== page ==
Messages on social networking sites are increasingly hampering major police investigations, a senior detective has warned.
The comment came from Detective Chief Inspector Jes Fry from Norfolk Police after Michael Tucker, 50, was jailed for 26 years at Norwich Crown Court for murdering his partner Rebecca Thorpe, 28, and hiding her body in a freezer.
During the police investigation there was widespread speculation on Twitter about the circumstances of the killing – including incorrect speculation that Thorpe was decapitated.
Fry said the “complex” investigation was complicated by the use of social media.
Officers were not Luddites and he regularly used networking sites himself, he said.
But he added: “I would just urge members of the public to exercise caution when talking about a major crime like this. It is the same as gossip down the pub except amplified by thousands of times.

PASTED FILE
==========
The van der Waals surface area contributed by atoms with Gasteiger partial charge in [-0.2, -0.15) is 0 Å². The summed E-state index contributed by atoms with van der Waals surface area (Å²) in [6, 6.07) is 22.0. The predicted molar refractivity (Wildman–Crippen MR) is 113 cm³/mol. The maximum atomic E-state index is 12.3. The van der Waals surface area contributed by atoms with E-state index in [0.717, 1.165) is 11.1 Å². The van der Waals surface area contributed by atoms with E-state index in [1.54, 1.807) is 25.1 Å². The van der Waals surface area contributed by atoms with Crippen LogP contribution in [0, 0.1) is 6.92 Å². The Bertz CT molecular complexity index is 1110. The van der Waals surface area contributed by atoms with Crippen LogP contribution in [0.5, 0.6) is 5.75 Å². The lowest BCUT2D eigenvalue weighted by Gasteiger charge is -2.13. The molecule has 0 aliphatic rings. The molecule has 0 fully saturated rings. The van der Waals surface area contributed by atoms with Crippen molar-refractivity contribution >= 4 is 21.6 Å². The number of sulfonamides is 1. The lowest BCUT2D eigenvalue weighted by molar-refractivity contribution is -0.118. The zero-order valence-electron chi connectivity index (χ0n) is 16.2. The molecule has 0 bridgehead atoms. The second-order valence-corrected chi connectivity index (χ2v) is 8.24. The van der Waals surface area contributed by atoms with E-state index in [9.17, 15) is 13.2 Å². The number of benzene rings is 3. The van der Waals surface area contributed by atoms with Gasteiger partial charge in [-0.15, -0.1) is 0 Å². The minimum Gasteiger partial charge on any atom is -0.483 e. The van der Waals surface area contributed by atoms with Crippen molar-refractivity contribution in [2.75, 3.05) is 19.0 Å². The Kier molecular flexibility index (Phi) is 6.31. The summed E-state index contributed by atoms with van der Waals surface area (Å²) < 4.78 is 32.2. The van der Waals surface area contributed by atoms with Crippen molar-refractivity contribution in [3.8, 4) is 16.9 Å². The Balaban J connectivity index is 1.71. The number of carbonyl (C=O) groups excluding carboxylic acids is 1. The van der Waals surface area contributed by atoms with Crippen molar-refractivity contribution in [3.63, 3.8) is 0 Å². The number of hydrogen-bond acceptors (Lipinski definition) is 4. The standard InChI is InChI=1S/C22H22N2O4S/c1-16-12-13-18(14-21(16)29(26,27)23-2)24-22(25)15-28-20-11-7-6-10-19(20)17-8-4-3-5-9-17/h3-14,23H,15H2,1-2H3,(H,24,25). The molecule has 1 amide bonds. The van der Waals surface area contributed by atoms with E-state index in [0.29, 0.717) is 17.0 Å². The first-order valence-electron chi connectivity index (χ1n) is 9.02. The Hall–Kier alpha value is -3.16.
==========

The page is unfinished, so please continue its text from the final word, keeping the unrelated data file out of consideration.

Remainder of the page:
“This kind of misinformation made it difficult to establish whether potential witnesses had read details somewhere or knew them as fact. It also led to rumours which increased the concerns of the local community.
“I have come across social media being used in this way in the past, but this is the first time it has had such serious implications for our investigations.
“I understand that it is human nature to discuss these things online. I would just ask that people think twice about what they actually know and what is speculation.”
Tucker shot Thorpe after an argument at their home in Snettisham in March last year.